Structural barriers for digital innovation in the social sector

Social innovation is receiving more and more attention thanks to numerous prominent and successful start-ups and initiatives.The VUCA world we live in confronts us with complex social problems that require special attention to their manifold systemic characteristics. Civil society involvement has become a necessity. At the same time, this very powerful development unintentionally excludes and disregards a number of social (and cultural) institutions. Especially publicly funded social initiatives of systemic importance are often bypassed, despite highly committed individuals and great ideas. They find themselves limited by factors such as somewhat outdated, often resource-inefficient policies, presenting a limiting factor for public social innovation. Digital innovation is – at its core – an analogue undertaking that requires certain analogue prerequisites to pave the way for digital innovation and transformation. 

Those analogue requirements include decision making processes, cross-disciplinary collaboration as well as the establishment of an organizational culture that emphasizes experiments, iteration and agility. Having prominently flourished in a business context, these tools are still not unfolding their full potential in the social sector.

However, it is especially projects driven by a strong sense of purpose that can benefit from the possibilities of digital innovation and New Work: Where a high level of intrinsic motivation and expert knowledge meet scarce resources, factors such as effective ways of working, a collaborative mindset and a strong culture of learning from failures have huge potential.

Cross-sector methodological knowledge as a vehicle for innovation processes

The (public) sponsors, who specify or at least influence most processes, can be seen as one gatekeeper for innovation and agility for these social institutions and initiatives. With the general intention of creating  comparable and measurable policies, a large number of practices are imposed that many, especially smaller initiatives, can hardly fulfil. An unnecessarily high proportion of their already limited (human) resources is thus being used up to meet bureaucratic requirements that have the sole purpose of creating comparability and allowing funders to “tick off the boxes”.

By that, those being funded are regularly hindered in their daily work and kept from pursuing their mission. Before digital innovation can happen, the conditions that enable such a transformation must first be created. This can only happen in cooperation with funding agencies and sponsors. It is therefore necessary to design the requirements and process specifications in such a way that they continue to provide the public sponsors with the necessary insight into processes, cash flows and content. At the same time, however, social initiatives and institutions should be granted sufficient flexibility to remain capable of acting within these defined areas, to use their resources in a goal-oriented manner and to generate true social impact.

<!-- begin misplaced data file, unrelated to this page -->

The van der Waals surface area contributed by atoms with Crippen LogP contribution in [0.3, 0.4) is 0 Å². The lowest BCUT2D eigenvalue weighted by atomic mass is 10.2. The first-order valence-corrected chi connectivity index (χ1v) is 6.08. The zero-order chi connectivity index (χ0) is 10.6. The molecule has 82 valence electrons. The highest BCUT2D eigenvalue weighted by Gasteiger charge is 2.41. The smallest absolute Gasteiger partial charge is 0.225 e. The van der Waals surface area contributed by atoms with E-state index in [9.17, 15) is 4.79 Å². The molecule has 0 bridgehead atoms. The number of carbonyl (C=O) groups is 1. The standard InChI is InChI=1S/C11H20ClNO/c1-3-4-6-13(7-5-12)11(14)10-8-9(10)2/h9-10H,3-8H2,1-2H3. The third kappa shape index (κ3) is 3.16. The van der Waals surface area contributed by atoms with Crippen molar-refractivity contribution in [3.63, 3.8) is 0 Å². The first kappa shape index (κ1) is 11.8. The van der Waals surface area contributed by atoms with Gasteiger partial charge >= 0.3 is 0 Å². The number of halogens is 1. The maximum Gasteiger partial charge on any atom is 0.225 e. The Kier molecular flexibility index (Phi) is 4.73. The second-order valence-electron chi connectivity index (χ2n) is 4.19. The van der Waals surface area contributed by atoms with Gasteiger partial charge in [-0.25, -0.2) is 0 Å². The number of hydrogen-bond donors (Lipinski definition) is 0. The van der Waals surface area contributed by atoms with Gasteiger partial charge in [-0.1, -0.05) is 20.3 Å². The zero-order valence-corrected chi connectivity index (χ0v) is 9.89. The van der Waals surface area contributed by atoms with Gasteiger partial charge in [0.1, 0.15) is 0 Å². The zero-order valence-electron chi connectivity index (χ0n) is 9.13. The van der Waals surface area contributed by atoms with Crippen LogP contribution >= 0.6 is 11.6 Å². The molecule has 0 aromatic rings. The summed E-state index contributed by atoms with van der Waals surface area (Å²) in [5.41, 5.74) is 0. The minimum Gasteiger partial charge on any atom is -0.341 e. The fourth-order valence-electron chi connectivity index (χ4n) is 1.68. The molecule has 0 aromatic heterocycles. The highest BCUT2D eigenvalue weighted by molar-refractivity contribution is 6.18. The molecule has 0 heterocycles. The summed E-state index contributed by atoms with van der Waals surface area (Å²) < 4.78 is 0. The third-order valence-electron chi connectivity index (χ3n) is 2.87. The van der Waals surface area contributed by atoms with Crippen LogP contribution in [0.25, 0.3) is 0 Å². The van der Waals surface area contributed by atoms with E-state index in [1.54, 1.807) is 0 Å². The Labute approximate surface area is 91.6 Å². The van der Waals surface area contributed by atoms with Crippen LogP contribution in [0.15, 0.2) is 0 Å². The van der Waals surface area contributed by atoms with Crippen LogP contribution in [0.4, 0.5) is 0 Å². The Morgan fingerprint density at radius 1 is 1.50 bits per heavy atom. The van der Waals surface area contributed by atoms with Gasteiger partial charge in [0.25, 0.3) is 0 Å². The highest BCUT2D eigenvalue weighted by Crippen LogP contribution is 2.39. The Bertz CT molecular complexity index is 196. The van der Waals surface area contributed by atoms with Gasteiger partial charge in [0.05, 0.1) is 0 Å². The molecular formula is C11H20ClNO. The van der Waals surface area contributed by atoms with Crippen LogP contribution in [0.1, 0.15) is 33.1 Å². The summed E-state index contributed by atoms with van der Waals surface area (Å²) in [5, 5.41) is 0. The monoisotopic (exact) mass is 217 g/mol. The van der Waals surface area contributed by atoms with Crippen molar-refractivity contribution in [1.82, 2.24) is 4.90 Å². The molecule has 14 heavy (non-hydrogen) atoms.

Collaboration as a basis for work instead of control through bureaucratic constraints

In the sense of the agile manifesto of the Scrum founders, a revision of existing contract contents in the form of a collaborative negotiation process between sponsors and recipients stands at the beginning of such a change process. It requires a (re)evaluation of the format, target group and benefits of, for example, project documentation, protocols, information flows and/or funds. Furthermore, spaces for creativity and freedom must be defined, within which employees, clients, or volunteers can act on behalf of a project’s mission in an intrapreneurial manner. Finally, a continuous, trusting relationship must be created in which, if necessary and possible, for example, a redistribution of resources can serve the overall purpose. 

Only when social institutions and their (public) sponsors develop conditions for resource-efficient and meaningful cooperation in a collaborative process will the (analogue) requirements for digital innovation in the social sector be set.

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